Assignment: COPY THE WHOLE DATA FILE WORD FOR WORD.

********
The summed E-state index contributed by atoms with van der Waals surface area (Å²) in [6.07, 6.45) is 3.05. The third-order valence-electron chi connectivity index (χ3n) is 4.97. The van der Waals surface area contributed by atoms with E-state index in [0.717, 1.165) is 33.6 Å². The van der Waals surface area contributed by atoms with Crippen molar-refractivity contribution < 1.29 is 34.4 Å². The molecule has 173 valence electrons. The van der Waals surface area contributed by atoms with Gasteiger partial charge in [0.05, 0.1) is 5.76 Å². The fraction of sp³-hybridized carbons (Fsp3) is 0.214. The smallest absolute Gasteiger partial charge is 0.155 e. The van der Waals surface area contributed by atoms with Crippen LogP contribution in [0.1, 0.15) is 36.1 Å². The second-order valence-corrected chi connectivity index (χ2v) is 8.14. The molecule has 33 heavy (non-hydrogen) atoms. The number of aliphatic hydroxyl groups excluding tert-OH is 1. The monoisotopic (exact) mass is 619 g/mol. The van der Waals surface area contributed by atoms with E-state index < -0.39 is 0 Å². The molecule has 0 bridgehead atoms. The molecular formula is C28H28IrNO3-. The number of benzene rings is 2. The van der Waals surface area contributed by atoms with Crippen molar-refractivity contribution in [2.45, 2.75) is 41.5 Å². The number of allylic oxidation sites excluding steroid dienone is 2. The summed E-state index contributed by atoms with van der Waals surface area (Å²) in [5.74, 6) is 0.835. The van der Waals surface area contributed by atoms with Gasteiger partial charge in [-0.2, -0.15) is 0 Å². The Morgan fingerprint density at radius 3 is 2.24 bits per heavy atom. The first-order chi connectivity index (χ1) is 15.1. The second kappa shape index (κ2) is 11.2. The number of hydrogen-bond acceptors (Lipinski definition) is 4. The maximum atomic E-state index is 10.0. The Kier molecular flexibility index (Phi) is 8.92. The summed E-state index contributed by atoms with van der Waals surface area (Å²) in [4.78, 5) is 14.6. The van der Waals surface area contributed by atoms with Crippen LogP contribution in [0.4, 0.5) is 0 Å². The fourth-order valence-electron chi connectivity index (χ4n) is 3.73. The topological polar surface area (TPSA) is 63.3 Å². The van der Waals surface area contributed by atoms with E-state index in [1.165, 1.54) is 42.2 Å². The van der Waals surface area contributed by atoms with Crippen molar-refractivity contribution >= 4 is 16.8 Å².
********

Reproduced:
The summed E-state index contributed by atoms with van der Waals surface area (Å²) in [6.07, 6.45) is 3.05. The third-order valence-electron chi connectivity index (χ3n) is 4.97. The van der Waals surface area contributed by atoms with E-state index in [0.717, 1.165) is 33.6 Å². The van der Waals surface area contributed by atoms with Crippen molar-refractivity contribution < 1.29 is 34.4 Å². The molecule has 173 valence electrons. The van der Waals surface area contributed by atoms with Gasteiger partial charge in [0.05, 0.1) is 5.76 Å². The fraction of sp³-hybridized carbons (Fsp3) is 0.214. The smallest absolute Gasteiger partial charge is 0.155 e. The van der Waals surface area contributed by atoms with Crippen LogP contribution in [0.1, 0.15) is 36.1 Å². The second-order valence-corrected chi connectivity index (χ2v) is 8.14. The molecule has 33 heavy (non-hydrogen) atoms. The number of aliphatic hydroxyl groups excluding tert-OH is 1. The monoisotopic (exact) mass is 619 g/mol. The van der Waals surface area contributed by atoms with E-state index < -0.39 is 0 Å². The molecule has 0 bridgehead atoms. The molecular formula is C28H28IrNO3-. The number of benzene rings is 2. The van der Waals surface area contributed by atoms with Crippen molar-refractivity contribution in [2.45, 2.75) is 41.5 Å². The number of allylic oxidation sites excluding steroid dienone is 2. The summed E-state index contributed by atoms with van der Waals surface area (Å²) in [5.74, 6) is 0.835. The van der Waals surface area contributed by atoms with Gasteiger partial charge in [-0.2, -0.15) is 0 Å². The Morgan fingerprint density at radius 3 is 2.24 bits per heavy atom. The first-order chi connectivity index (χ1) is 15.1. The second kappa shape index (κ2) is 11.2. The number of hydrogen-bond acceptors (Lipinski definition) is 4. The maximum atomic E-state index is 10.0. The Kier molecular flexibility index (Phi) is 8.92. The summed E-state index contributed by atoms with van der Waals surface area (Å²) in [4.78, 5) is 14.6. The van der Waals surface area contributed by atoms with Crippen LogP contribution in [0.4, 0.5) is 0 Å². The fourth-order valence-electron chi connectivity index (χ4n) is 3.73. The topological polar surface area (TPSA) is 63.3 Å². The van der Waals surface area contributed by atoms with E-state index in [1.165, 1.54) is 42.2 Å². The van der Waals surface area contributed by atoms with Crippen molar-refractivity contribution >= 4 is 16.8 Å².